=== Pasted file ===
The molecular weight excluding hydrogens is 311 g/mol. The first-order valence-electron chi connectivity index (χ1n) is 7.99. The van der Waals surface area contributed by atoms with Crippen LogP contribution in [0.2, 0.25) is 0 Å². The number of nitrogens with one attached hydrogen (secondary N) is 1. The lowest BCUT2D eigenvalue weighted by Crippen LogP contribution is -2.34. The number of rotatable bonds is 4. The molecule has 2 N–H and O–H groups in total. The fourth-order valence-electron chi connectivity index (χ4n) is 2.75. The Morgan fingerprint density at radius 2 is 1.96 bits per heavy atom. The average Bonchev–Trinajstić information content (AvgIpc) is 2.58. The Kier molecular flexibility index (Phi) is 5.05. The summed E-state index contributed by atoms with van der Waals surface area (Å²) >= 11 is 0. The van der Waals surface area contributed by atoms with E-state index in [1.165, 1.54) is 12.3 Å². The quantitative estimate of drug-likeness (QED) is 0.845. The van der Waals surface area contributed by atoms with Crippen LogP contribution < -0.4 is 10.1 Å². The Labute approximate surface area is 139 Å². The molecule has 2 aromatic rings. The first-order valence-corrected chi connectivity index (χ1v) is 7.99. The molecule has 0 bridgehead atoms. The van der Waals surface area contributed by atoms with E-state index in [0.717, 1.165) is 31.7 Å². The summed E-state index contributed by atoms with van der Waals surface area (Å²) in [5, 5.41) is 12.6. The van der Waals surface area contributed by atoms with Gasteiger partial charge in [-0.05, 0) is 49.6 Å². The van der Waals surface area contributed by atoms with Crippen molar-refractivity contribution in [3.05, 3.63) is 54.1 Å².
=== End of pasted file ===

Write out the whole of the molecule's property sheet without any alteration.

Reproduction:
The molecular weight excluding hydrogens is 311 g/mol. The first-order valence-electron chi connectivity index (χ1n) is 7.99. The van der Waals surface area contributed by atoms with Crippen LogP contribution in [0.2, 0.25) is 0 Å². The number of nitrogens with one attached hydrogen (secondary N) is 1. The lowest BCUT2D eigenvalue weighted by Crippen LogP contribution is -2.34. The number of rotatable bonds is 4. The molecule has 2 N–H and O–H groups in total. The fourth-order valence-electron chi connectivity index (χ4n) is 2.75. The Morgan fingerprint density at radius 2 is 1.96 bits per heavy atom. The average Bonchev–Trinajstić information content (AvgIpc) is 2.58. The Kier molecular flexibility index (Phi) is 5.05. The summed E-state index contributed by atoms with van der Waals surface area (Å²) >= 11 is 0. The van der Waals surface area contributed by atoms with E-state index in [1.165, 1.54) is 12.3 Å². The quantitative estimate of drug-likeness (QED) is 0.845. The van der Waals surface area contributed by atoms with Crippen LogP contribution < -0.4 is 10.1 Å². The Labute approximate surface area is 139 Å². The molecule has 2 aromatic rings. The first-order valence-corrected chi connectivity index (χ1v) is 7.99. The molecule has 0 bridgehead atoms. The van der Waals surface area contributed by atoms with E-state index in [0.717, 1.165) is 31.7 Å². The summed E-state index contributed by atoms with van der Waals surface area (Å²) in [5, 5.41) is 12.6. The van der Waals surface area contributed by atoms with Gasteiger partial charge in [-0.05, 0) is 49.6 Å². The van der Waals surface area contributed by atoms with Crippen molar-refractivity contribution in [3.05, 3.63) is 54.1 Å².